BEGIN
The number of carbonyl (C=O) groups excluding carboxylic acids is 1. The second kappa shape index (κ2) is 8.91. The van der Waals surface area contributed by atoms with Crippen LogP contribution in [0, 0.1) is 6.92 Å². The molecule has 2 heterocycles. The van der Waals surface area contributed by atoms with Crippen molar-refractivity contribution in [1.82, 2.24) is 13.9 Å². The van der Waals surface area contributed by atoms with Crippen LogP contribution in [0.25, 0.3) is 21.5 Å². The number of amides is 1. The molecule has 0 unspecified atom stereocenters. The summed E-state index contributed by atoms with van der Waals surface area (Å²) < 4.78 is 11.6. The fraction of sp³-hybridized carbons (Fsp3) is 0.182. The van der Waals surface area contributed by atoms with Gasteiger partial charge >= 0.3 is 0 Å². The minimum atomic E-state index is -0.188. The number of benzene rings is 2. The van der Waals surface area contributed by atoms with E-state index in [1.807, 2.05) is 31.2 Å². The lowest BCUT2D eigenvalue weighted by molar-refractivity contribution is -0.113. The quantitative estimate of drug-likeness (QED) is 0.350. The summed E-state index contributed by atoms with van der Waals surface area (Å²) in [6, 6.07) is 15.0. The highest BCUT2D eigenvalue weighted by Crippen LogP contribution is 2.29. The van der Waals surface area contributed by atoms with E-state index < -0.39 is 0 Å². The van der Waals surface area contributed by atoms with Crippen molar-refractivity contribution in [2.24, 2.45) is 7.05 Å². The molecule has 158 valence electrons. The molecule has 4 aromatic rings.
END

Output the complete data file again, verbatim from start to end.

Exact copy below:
The number of carbonyl (C=O) groups excluding carboxylic acids is 1. The second kappa shape index (κ2) is 8.91. The van der Waals surface area contributed by atoms with Crippen LogP contribution in [0, 0.1) is 6.92 Å². The molecule has 2 heterocycles. The van der Waals surface area contributed by atoms with Crippen molar-refractivity contribution in [1.82, 2.24) is 13.9 Å². The van der Waals surface area contributed by atoms with Crippen LogP contribution in [0.25, 0.3) is 21.5 Å². The number of amides is 1. The molecule has 0 unspecified atom stereocenters. The summed E-state index contributed by atoms with van der Waals surface area (Å²) < 4.78 is 11.6. The fraction of sp³-hybridized carbons (Fsp3) is 0.182. The van der Waals surface area contributed by atoms with Gasteiger partial charge >= 0.3 is 0 Å². The minimum atomic E-state index is -0.188. The number of benzene rings is 2. The van der Waals surface area contributed by atoms with E-state index in [1.807, 2.05) is 31.2 Å². The lowest BCUT2D eigenvalue weighted by molar-refractivity contribution is -0.113. The quantitative estimate of drug-likeness (QED) is 0.350. The summed E-state index contributed by atoms with van der Waals surface area (Å²) in [6, 6.07) is 15.0. The highest BCUT2D eigenvalue weighted by Crippen LogP contribution is 2.29. The van der Waals surface area contributed by atoms with E-state index < -0.39 is 0 Å². The van der Waals surface area contributed by atoms with Crippen molar-refractivity contribution in [2.24, 2.45) is 7.05 Å². The molecule has 158 valence electrons. The molecule has 4 aromatic rings.